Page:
Texting is not only gaining wide usage with people of all ages, it’s also become another avenue for criminals to scam the public.
A text message from a criminal trying to steal your personal information is known as smishing.
You’ve probably been on the receiving end of a smishing attempt, even if you don’t realize it.
A term that combines “SMS” (Short Message Service) with “phishing,” smishing messages are being used by scammers much like cold phone calls to unsuspecting recipients. The number of smishing incidents rose 30% between 2017 and 2018 and Consumer Reports predicts that the number will continue to rise sharply in the next few years. Partly due to the popularity of texting, smishing works. It lures in a lot of people.
How to Detect a Smisher
A smishing scheme essentially involves teasing you with text messages and trying to get you to respond. The scammer might act like an old friend, pose as the police, say they’re from your bank, the IRS or the Social Security Administration or try to convince you that there’s a problem with your cell phone and you need to download an app, which ends up being malware.
These schemes work because people tend to be more trusting of text messages than phone calls. Most people know to hang up on a scammer but it’s more difficult to detect fraud through a text message. It might seem like it’s really from your niece or an old college buddy.
The best policy is to not respond to a smishing attempt. Simply delete the text message and don’t click on any links. To spot a smishing message, look for these characteristics:
- It comes from an unfamiliar number.
- It comes from a familiar number but doesn’t sound like a person you really know.
- The message is pushy or confusing.
- The person says they are from your bank, credit card company or another organization.
- The person is claiming to be an authority figure like the police, FBI, IRS or social security administrator.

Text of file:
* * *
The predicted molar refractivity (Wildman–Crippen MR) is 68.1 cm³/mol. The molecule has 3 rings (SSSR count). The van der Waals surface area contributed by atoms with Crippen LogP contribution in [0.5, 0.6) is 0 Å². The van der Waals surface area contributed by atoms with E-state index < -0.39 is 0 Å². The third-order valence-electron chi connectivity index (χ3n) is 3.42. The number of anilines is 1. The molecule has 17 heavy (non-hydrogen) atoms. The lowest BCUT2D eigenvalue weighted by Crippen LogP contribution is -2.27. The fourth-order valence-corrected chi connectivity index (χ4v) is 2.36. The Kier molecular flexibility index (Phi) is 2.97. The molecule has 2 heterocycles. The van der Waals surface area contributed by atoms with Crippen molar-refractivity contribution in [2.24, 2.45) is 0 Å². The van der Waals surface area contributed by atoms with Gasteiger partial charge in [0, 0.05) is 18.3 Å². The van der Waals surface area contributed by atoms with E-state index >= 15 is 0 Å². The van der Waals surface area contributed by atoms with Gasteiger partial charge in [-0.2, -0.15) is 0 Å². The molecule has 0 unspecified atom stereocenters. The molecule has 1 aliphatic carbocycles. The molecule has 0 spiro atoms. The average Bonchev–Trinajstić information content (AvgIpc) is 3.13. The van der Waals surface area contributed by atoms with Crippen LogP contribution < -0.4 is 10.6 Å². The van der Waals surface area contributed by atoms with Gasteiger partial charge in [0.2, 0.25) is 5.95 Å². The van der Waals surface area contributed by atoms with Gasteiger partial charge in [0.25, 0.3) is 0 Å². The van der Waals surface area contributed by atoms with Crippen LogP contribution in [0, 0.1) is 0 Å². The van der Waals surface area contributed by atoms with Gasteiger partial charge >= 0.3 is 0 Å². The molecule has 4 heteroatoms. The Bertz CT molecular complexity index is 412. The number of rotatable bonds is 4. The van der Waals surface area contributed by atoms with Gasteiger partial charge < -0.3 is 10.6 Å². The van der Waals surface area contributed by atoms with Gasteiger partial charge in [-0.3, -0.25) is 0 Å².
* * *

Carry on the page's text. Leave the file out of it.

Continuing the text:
In reality, the authorities don’t text people and these scammers are just attempting to scare you. Plus, you can determine whether your bank or credit card company is really trying to reach you by calling their official customer service number and asking about it. It also helps to keep your phone’s operating system up to date with the latest anti-scamming updates.
Already the Victim of Smishing? Here’s What to Do Next
If a smisher is contacting you, report it to your local police department as well as the Federal Communications Commission (FCC) and the Federal Trade Commission (FTC). Smishing is a type of fraud and the perpetrators can be prosecuted. The authorities will need details from you like the contents of the message, the phone numbers involved, and the date and time. Make sure you tell them whether you clicked on any links or did anything the scammer told you to do.
When you’ve already fallen for a smishing scam, it’s a good idea to set up a fraud alert through one of the three major credit bureaus: Equifax, Experian and TransUnion. This will add a layer of protection to help prevent a scammer from using your credit.
Take Legal Action After Getting Smished
It’s also important to seek legal advice about what to do if you’re the victim of fraud or identity theft. For example, smishing scams sometimes occur after other legitimate transactions through online listings or newspaper classifieds. A person you previously contacted to buy or sell an item later attempts to get money from you through smishing.
In this situation, you’ll need legal advice about documenting what’s happening, working with the police and pursuing your legal options. Your attorney can help you understand what you should and shouldn’t do in this situation, so you don’t inadvertently make things worse. Taking legal action is one of the best ways to stand up to a scammer and help put an end to smishing.
Have a Legal Question About Fraud in Maryland? We Have Answers.
If you or a loved one has been the victim of identity fraud, the attorneys at Zirkin and Schmerling Law are experts at answering all your questions and guiding you through challenging process of Maryland criminal law and fraud. We can help you protect your future as you consider your options. Call us at 410-753-4611 to set up an appointment with one of our criminal law attorneys today.